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Combating the innovative crook

Introducing 4 new fraud styles for 2012—how will you fight them?

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  • Written by  Shelly Hunter
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  • Comments:   DISQUS_COMMENTS
Combating the innovative crook
 
It cannot be denied: fraud incidents are inevitable. Today’s consumers and financial institutions may arm themselves with state-of-the-art detection and prevention services, but even so, the likelihood of being victimized by fraud or a security breach is very high.

Unfortunately, fraudsters are only growing in their sophistication and organization. In fact, fraud has slowly grown into a multi-billion dollar industry--and malicious activity is growing at record pace. As technology advances and new channels of delivery emerge, financial institutions need to have a solid understanding of the types of attacks and how the business of fraud is evolving.

There are four top categories of fraud and data compromise that we expect to remain prominent in 2012. By understanding what risks each one brings, and how criminals are changing their tactics, those affected by fraud have a better chance of mitigating the risks and stopping criminals in their tracks.
 
 
1. Network Intrusion—stealing from code and hardware
Network Intrusion represents the majority of fraud that takes place today. The term refers to malicious activity conducted on a network by hackers or others attempting to misuse or break into a system with the intent of stealing data. Network Intrusion covers a range of attack methods, including:

• Malware: Comprises a variety of forms of hostile, intrusive, or annoying software or program code that can collect sensitive information from a computer, undetected. Spyware, botnets, and keystroke logging are all forms of malware.
 
• SQL injections: Involves entering SQL code into web forms such as login fields or browser address fields to access and manipulate the database behind the site or system. In other words, it tries to fake out the login function using SQL commands instead of actual user names and passwords to gain access to sensitive information. (SQL stands for “structured query language,” and refers to programs that manage data in relational database management systems.)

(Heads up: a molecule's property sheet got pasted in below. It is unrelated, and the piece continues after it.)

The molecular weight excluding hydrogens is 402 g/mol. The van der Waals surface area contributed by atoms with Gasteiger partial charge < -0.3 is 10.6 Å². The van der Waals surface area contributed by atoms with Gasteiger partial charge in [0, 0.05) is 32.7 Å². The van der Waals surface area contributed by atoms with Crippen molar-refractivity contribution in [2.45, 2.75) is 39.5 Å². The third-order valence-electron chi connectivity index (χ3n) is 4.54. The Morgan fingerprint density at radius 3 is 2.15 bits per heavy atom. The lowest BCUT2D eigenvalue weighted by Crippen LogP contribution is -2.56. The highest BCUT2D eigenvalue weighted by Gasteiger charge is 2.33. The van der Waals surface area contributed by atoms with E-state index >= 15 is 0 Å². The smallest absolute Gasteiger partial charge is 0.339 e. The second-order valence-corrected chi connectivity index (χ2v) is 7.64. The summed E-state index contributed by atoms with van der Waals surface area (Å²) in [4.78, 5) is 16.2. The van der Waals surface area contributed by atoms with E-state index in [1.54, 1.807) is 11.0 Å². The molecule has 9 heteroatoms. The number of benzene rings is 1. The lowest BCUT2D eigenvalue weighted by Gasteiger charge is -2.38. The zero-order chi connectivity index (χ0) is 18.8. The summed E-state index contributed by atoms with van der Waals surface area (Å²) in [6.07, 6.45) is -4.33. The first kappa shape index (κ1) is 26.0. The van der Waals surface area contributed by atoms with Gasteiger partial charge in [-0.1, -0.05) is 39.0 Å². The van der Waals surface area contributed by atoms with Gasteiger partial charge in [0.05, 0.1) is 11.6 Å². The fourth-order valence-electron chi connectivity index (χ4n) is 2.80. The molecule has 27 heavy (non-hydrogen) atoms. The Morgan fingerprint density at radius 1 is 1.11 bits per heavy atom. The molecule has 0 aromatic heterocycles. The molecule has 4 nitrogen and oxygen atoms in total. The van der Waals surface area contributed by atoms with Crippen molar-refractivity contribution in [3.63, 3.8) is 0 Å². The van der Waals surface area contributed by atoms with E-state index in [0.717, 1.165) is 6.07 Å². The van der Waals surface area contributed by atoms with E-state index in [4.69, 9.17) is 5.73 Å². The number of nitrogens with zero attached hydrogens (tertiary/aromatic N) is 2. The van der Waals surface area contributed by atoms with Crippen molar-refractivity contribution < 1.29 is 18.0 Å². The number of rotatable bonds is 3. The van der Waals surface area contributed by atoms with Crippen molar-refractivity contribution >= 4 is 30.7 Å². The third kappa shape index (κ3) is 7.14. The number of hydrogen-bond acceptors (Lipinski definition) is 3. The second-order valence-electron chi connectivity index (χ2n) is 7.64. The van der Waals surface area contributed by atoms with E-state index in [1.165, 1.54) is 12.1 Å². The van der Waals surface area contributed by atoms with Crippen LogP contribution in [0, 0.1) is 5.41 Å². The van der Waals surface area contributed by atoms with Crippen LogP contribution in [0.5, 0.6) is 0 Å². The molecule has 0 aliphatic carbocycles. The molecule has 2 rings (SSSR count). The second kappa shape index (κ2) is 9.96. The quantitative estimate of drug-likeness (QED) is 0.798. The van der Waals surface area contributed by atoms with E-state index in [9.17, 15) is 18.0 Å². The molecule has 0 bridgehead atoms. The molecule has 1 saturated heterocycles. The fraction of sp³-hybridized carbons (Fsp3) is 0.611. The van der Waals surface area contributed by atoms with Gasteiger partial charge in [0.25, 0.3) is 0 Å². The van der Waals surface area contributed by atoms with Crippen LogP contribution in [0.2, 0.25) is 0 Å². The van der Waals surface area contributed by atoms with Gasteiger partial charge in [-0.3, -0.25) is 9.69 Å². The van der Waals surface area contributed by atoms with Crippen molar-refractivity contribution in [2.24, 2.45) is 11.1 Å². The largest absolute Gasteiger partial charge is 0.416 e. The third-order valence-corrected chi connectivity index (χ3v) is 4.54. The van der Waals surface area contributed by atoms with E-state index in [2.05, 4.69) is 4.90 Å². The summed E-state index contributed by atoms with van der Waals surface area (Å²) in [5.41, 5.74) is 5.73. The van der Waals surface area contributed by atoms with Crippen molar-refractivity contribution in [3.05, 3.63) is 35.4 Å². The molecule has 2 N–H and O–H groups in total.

• PIN hacking: On the low-tech side, some criminals use cameras to record customers entering their PINs at ATMs and payment terminals. More sophisticated criminals grab unencrypted PINs while they sit in memory on bank systems during the authorization process, or tap into a bank’s hardware security model and trick the model into providing an encryption key to “unlock” the data passing through the system.
 
• Packet sniffing: With packet sniffing, a malicious intruder can capture and analyze all of the network traffic within a given network, and capture username and password information that is generally transmitted in clear text and viewable by analyzing the packets being transmitted.

The sophistication level of these threats has increased and attackers are getting smarter about evading detection, giving them more time to steal information and use it before the attacks are discovered.

Once account data is acquired, hackers can use social networks to find personal information that may provide answers to security questions or help imitate buying patterns that fool fraud detection systems. With the widespread use of online shopping and internet banking, the potential for loss can be significant, forcing financial institutions to put more emphasis on authentication and to dedicate even more resources to detection and prevention.
 
 
2. Social engineering—fooling human beings
This type of fraud focuses on manipulating people, rather than hacking into computers for information. The key to social engineering fraud is to trick a person into performing a specific action, such as revealing an account number or password, or downloading and installing malware.

Some of these attacks start with network intrusion, in the form of stealing email addresses from a financial company. The criminals then send emails that link to a fake landing page mimicking the website of the consumers’ bank or credit card provider. The consumers enter usernames, passwords, Social Security numbers, and/or account information--unaware that a cyber thief is capturing that data for malicious use.